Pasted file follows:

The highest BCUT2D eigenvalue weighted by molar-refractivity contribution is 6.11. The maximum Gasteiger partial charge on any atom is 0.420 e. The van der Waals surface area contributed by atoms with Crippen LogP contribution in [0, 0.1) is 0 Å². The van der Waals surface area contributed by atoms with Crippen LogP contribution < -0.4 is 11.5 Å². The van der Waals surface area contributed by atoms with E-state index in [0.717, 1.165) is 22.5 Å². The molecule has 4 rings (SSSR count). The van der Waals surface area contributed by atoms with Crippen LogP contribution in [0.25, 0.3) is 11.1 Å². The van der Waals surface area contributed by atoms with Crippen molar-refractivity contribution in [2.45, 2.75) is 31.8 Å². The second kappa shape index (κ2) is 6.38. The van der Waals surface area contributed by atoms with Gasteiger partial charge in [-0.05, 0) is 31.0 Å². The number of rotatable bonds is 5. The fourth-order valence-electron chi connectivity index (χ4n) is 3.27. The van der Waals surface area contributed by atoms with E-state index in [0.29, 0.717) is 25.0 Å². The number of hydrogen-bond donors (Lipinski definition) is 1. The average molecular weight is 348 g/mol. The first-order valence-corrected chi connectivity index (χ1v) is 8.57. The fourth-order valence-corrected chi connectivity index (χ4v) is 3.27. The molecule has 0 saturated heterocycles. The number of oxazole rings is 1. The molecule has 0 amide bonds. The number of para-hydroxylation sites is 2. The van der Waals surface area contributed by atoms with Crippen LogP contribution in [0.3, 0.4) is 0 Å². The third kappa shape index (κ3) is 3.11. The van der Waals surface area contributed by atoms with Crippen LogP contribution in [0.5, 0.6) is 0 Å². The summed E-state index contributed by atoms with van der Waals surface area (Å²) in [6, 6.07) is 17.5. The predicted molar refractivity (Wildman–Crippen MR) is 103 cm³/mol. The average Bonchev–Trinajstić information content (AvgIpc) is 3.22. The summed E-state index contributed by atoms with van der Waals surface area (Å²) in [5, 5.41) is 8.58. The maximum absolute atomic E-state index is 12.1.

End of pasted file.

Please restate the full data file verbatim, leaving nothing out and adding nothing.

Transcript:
The highest BCUT2D eigenvalue weighted by molar-refractivity contribution is 6.11. The maximum Gasteiger partial charge on any atom is 0.420 e. The van der Waals surface area contributed by atoms with Crippen LogP contribution in [0, 0.1) is 0 Å². The van der Waals surface area contributed by atoms with Crippen LogP contribution < -0.4 is 11.5 Å². The van der Waals surface area contributed by atoms with E-state index in [0.717, 1.165) is 22.5 Å². The molecule has 4 rings (SSSR count). The van der Waals surface area contributed by atoms with Crippen LogP contribution in [0.25, 0.3) is 11.1 Å². The van der Waals surface area contributed by atoms with Crippen molar-refractivity contribution in [2.45, 2.75) is 31.8 Å². The second kappa shape index (κ2) is 6.38. The van der Waals surface area contributed by atoms with Gasteiger partial charge in [-0.05, 0) is 31.0 Å². The number of rotatable bonds is 5. The fourth-order valence-electron chi connectivity index (χ4n) is 3.27. The van der Waals surface area contributed by atoms with E-state index in [0.29, 0.717) is 25.0 Å². The number of hydrogen-bond donors (Lipinski definition) is 1. The average molecular weight is 348 g/mol. The first-order valence-corrected chi connectivity index (χ1v) is 8.57. The fourth-order valence-corrected chi connectivity index (χ4v) is 3.27. The molecule has 0 saturated heterocycles. The number of oxazole rings is 1. The molecule has 0 amide bonds. The number of para-hydroxylation sites is 2. The van der Waals surface area contributed by atoms with Crippen LogP contribution in [0.3, 0.4) is 0 Å². The third kappa shape index (κ3) is 3.11. The van der Waals surface area contributed by atoms with Crippen LogP contribution in [0.5, 0.6) is 0 Å². The summed E-state index contributed by atoms with van der Waals surface area (Å²) in [6, 6.07) is 17.5. The predicted molar refractivity (Wildman–Crippen MR) is 103 cm³/mol. The average Bonchev–Trinajstić information content (AvgIpc) is 3.22. The summed E-state index contributed by atoms with van der Waals surface area (Å²) in [5, 5.41) is 8.58. The maximum absolute atomic E-state index is 12.1.